IPA or no, it's still pretty important to hear the language spoken by a native in order to get the rhythm right and work out the inevitable kinks and misconceptions you develop when you have no one to correct you. At one point I tried searching IMDb for movies in Catalan and then seeing which ones Netflix had. It was difficult to tell how much Catalan any of them contained because Netflix listed them all as being in Spanish, and IMDb often indicated both Spanish and Catalan. I got about 5 movies, but the only one I ended up watching was the wacky Teté and the Moon, directed by the prolific Bigas Luna. It was reasonably entertaining but not very edifying; the language sounded like Spanish to me.

Fortunately I ended up finding several web sites that were quite helpful in my endeavor. This page, part of a language site called Orbis Latinus, has a primitive design but a surprisingly thorough linguistic overview of the language and descriptive grammar, including extensive notes on pronunciation.

This wiki page is a brief summary of pronunciation, but it solved the mystery of how to pronounce final ch, as in the name of the architect Josep Puig i Cadafalch.

From the University of Barcelona comes an unbelievably extensive audio phrase book intended for students. There must be well over a thousand words and phrases here. The only trouble is the use of real audio files, but it's well worth it.

Catradió.cat, a web radio site with plenty of shows available. I only listened to it a handful of times, but it was helpful.

Moving out of pronunciation specifically, DACCO is a pretty good Catalan-English dictionary. LEARNING CATALAN ON THE INTERNET is incomplete as a web textbook, but has a good list of resources from which many of these were drawn. El Periódico de Catalunya and AVUI+ are good newspapers to read. Baixa Gastronomia is a food blog in Catalan, with a bunch of links to other blogs in the language.

As I indicated in a previous post, even for those reluctant to learn this language, I think it's well worth getting the pronunciation down if you are traveling to Catalonia.

March 26, 2008

Just in time for me to have just gotten back from a trip to Europe, the open-skies agreement is about to make getting there easier and cheaper. The article focuses on likely new direct flights to London from places other than New York, but I hope other destinations benefit too. The worst thing about our recent trip to Paris was the layover in London that, combined with two flights delayed and two not as delayed, resulted in two sprints through Heathrow and our luggage being lost in both directions.

Also, why do they make you go back through security for a connecting flight? Are we meant to have picked up something dangerous in the grim warren of hallways we're inevitable shuffled through? Ah, security theater.

I just stepped outside and saw a truck on Broadway carrying an entire, brand new subway car, mechanically complete but lacking decals. The one time I don't have my camera with me.

March 28, 2008

Worth Every Penny

The recent Times article about cooking with ingredients from 99-cent stores, and kottke's comments and assorted links, reminds me of my own experiences with 99 cent stores in my neighborhood. I thought I had written about this, but it turns out I never did, except for a brief mention.

For me it's not so much about trying to make the food seem fancy, though at one point I did sometimes buy food at the 99-cent store. (Their imitation Strawberry Newtons are not too good.) The store I frequent, "99 Cent World," is simply huge, probably a lot like the Jack's mentioned in the article, and has an amazing selection of housewares, hardware, kitchen supplies, and so on. The only catch is that anything you buy there is pretty likely to fail in some way. But because you only paid 99 cents for it, there's not much harm done other than the physical waste, and it actually becomes fun to try to guess what's going to happen. A few reviews of past purchases:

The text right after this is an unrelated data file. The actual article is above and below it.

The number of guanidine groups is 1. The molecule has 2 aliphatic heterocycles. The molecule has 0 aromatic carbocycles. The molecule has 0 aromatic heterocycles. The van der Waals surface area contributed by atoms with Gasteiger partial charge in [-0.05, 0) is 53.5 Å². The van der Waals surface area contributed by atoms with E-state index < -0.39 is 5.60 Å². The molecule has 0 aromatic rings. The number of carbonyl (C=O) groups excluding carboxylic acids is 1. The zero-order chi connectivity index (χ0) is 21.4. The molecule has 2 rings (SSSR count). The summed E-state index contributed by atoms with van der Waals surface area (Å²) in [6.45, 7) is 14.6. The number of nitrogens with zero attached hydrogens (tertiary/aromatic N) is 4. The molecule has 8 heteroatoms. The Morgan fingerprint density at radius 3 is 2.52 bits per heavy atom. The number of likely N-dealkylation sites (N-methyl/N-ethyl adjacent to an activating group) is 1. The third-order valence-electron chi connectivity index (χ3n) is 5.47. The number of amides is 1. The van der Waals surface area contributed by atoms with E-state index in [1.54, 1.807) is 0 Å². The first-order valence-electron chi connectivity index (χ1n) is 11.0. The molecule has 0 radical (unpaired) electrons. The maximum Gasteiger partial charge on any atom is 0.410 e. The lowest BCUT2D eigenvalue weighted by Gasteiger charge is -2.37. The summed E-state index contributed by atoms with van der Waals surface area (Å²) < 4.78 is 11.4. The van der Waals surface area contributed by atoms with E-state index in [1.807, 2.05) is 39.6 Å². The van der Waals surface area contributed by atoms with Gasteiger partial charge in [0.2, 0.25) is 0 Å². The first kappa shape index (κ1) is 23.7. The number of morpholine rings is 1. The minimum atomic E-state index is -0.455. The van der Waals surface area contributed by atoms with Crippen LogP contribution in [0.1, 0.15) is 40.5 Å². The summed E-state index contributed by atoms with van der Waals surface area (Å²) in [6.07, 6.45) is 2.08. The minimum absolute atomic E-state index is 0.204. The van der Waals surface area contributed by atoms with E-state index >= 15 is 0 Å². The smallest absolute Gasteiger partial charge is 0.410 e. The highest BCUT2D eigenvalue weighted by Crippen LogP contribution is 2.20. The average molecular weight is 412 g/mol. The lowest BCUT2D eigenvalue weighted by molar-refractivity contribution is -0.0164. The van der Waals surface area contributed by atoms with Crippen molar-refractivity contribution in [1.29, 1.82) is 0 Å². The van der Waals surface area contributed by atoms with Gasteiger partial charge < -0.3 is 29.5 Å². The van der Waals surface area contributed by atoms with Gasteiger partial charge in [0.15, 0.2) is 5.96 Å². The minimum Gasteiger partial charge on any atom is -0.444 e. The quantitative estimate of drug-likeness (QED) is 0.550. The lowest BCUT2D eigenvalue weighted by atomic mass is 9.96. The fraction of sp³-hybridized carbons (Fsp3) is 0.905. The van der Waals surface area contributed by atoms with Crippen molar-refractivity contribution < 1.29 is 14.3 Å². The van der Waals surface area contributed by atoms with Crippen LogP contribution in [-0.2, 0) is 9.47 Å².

• A plastic plate and soup bowl. For at least a year, the only vessels I ate from at home. I'm still using the plate, but the bowl eventually developed some cracks.
  • Sponges. The spongy part separated from the more abrasive scrubbing layer after not very long.
  • A level, allen wrenches, sandpaper, screwdrivers, and many other hardware items, most of which worked out just fine, although one jeweler's screwdriver had a tip mysteriously break off.
  • A couple of cocktail and martini glasses for my old-timey cocktails project. A connoisseur might sniff at them but I have no complaints.
  • A shower curtain set that lasted maybe seven months before a couple of the holes tore through.

Pretty positive overall, though I'm probably forgetting some of the items that didn't work out. PS: the store has the great neon sign "Everything 99 cents and up."

March 30, 2008

Ammon Shea: Reading the OED

Ammon Shea gets my respect for reading the Oxford English Dictionary and then writing a book with that title. In my own project I read through only the words marked as obscure, archaic, or one of the other labels like that, and picked out the ones I liked. His recent article about absurd entries is fun, and the comments show something that I also experienced: no matter how hard you try to pick out something funny for being esoteric, there will be someone to tell you they learned about it in third grade. I do agree with some of the comments about disghibelline though; the definition "To distinguish, as a Guelph from a Ghibelline" shows that there is nothing special about the meaning, and even if you haven't heard of Guelphs and Ghibellines, it kind of explains why anyone used such a fancy word just to mean "distinguish." (One can presume that particular distinction was very common and/or important at some time and place, and the word then spread to a broader meaning.)

The discussion also rapidly drags out the old chestnut of map-makers inserting fake roads and rivers to detect copycats. If true, this strikes me as a worse form of copy protection than anything the RIAA or the MPAA can dream up. Worse for the consumer, that is. Can you imagine every time you miss a turn, having to wonder in the back of your mind if the road you meant to take is real?